In all walks of life collaboration is very fashionable: as a practice, a theory, or a goal. But do we ever really think through the dangers or disadvantages of collaboration? If it really works, why does it so often encounter cultures of resistance ? If we are to believe its main exponents and its evangelistic supporters collaboration unlocks creativity; improves inclusion; reduces costs; increases efficiency; delivers more effective and responsive services. It sounds like a win-win scenario. Collaboration is a fashionable way of doing business and it is the rallying cry for governments and public service reformers. Being more networked, connected, co-operative, joined up… the collaboration industry is the dominant mode of discourse in the participatory world of Web 2.0. In a circular motion, new media and social media is built upon - and leads to - more collaboration. Is collaboration sometimes a downward spiral of depreciating values? Or sometimes a virtuous cycle of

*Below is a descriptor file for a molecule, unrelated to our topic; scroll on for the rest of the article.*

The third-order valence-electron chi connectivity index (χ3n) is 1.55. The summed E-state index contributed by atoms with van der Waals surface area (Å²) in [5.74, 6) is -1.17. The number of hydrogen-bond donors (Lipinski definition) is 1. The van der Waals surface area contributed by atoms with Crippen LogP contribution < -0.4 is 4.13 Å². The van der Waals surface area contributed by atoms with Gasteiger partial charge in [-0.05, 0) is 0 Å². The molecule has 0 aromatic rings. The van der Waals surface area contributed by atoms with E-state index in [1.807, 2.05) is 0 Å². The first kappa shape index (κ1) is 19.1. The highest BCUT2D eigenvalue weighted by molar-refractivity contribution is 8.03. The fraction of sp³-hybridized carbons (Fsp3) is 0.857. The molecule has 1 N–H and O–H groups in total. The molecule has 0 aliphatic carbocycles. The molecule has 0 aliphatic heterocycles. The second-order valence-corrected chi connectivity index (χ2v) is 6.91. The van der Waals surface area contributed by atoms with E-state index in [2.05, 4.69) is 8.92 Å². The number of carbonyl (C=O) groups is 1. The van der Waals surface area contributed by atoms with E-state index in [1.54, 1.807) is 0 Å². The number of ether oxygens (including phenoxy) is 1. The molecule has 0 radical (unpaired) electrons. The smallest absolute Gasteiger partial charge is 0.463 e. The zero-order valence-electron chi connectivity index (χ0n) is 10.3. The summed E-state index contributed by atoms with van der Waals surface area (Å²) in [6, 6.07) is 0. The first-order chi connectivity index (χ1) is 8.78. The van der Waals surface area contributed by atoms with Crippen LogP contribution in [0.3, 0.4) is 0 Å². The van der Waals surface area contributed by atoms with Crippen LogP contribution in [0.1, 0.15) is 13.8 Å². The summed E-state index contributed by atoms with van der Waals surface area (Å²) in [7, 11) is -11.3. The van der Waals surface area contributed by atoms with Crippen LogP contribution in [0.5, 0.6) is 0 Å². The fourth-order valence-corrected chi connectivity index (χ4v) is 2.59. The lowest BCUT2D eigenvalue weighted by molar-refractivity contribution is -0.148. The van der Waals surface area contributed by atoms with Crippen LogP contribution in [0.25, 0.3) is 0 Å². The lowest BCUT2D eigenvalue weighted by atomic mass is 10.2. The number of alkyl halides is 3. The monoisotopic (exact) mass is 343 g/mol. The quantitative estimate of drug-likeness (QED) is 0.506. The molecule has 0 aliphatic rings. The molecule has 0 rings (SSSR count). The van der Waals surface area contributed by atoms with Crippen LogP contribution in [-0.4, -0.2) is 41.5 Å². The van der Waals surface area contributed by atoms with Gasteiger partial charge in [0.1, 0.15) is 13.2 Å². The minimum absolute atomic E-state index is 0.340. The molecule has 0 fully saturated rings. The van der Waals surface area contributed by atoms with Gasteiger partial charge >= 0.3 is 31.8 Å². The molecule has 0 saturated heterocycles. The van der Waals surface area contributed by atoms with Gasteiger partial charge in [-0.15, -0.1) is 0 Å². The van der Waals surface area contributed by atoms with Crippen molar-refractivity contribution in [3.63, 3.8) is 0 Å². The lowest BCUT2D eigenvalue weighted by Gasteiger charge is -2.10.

Vocabulary Learning - Warm-Up Exercises

This is a warm-up exercise. Test your word power! How many words start with "T" and finish with "R" ? (You can find the answers here ) Perhaps a wide vocabulary is one part of intelligence? Intelligence takes many forms: understanding and applying rules, ability to generate patterns, lateral thinking, inter-personal, intra-personal etc. Granted: word skills are certainly not a test of emotional stability or spiritual values or ethical awareness. Use this exercise in pairs — as a group exercise — for the best results. Ideally use this game as a warm-up exercise at the start of a class. You can use a whiteboard, or just practise as an oral/aural activity. It can be time-limited. Try 1, 3, 10 or 15 minutes, and compare results. Actually, it's most effective as a collaborative social media game that might help to bring less frequently used words to the surface. When I posted this verbal mind-game on Facebook it went viral, with l

Tate values and Community theory